The study also conducted a thorough gene expression analysis using Tempo-Seq in the lung tissues of the control and HDM-exposed mice. The goal was to identify differentially expressed genes (DEGs) and the majority of DEGs were upregulated across all genotypes in response to HDM, with XXM mice being an exception. Significant DEGs are presented in various figures and tables within the study. Interestingly, the response varied among the genotypes, with different numbers of upregulated and downregulated genes observed.

Further division of the animals based on sex chromosomes and gonads revealed more downregulated genes in XX mice compared to XY mice when challenged with HDM. However, no significant gene differences were noted between XX and XY HDM-challenged mice. In contrast, a substantial number of genes were differentially expressed between female and male HDM-challenged groups, with a mix of upregulated and downregulated genes.

Ingenuity Pathway Analysis (IPA) provided insights into the top upstream regulators and canonical pathways involved in the responses to HDM challenge. Notably, different pathways were enriched in various genotypic groups. For instance, the glucocorticoid receptor signaling pathway was prominent in XYM and XXF groups, while the Farnesoid X Receptor (FXR)/Retinoid X Receptor (RXR) activation pathway was unique to the XYM group.

The study also observed that inflammatory responses and immunological diseases were common across all groups when comparing animals with the same sex chromosomes or hormones.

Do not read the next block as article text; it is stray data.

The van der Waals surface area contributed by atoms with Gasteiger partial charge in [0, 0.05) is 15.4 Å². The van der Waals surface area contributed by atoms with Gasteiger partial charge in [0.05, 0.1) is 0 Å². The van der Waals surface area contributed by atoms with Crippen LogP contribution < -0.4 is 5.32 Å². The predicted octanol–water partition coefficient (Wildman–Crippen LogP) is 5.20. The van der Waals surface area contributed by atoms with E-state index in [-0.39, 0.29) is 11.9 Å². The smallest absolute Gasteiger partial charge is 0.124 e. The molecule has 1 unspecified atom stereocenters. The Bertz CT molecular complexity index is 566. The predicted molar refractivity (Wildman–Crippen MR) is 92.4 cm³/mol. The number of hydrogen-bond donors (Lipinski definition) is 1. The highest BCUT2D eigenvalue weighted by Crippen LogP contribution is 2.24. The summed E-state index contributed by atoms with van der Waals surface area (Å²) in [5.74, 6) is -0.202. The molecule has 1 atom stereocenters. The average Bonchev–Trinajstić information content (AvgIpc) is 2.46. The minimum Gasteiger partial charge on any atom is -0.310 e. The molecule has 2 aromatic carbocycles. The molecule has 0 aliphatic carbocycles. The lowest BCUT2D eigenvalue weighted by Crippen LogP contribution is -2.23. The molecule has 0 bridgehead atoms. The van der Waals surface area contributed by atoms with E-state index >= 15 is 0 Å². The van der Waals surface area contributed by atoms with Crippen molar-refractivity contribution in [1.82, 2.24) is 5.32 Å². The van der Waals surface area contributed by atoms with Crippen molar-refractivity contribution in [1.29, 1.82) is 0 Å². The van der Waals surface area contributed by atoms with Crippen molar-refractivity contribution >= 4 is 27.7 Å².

In terms of molecular and cellular functions, differences were noted based on the sex chromosomes and gonads. For example, the DEGs in the XXM HDM-challenged group were mostly associated with the proliferation of various cell lines, including lymphocytes and gonadal cells. In contrast, the majority of DEGs in the XXF HDM-challenged group, which were known to decrease inflammation, were downregulated.

The XYM group presented DEGs affecting chronic inflammation, and in the group with female chromosomes (XXF vs. XXM), DEGs were related to inflammatory processes in the respiratory system.

Finally, in the group with female gonads, cellular functions like cell death, survival, and development were predominantly associated with the identified DEGs. In contrast, in the group with male gonads, most DEGs known to increase inflammation were downregulated.

Journal reference:
Vijay Kumar Malesu

Written by

Vijay Kumar Malesu

Vijay holds a Ph.D. in Biotechnology and possesses a deep passion for microbiology. His academic journey has allowed him to delve deeper into understanding the intricate world of microorganisms. Through his research and studies, he has gained expertise in various aspects of microbiology, which includes microbial genetics, microbial physiology, and microbial ecology. Vijay has six years of scientific research experience at renowned research institutes such as the Indian Council for Agricultural Research and KIIT University. He has worked on diverse projects in microbiology, biopolymers, and drug delivery. His contributions to these areas have provided him with a comprehensive understanding of the subject matter and the ability to tackle complex research challenges.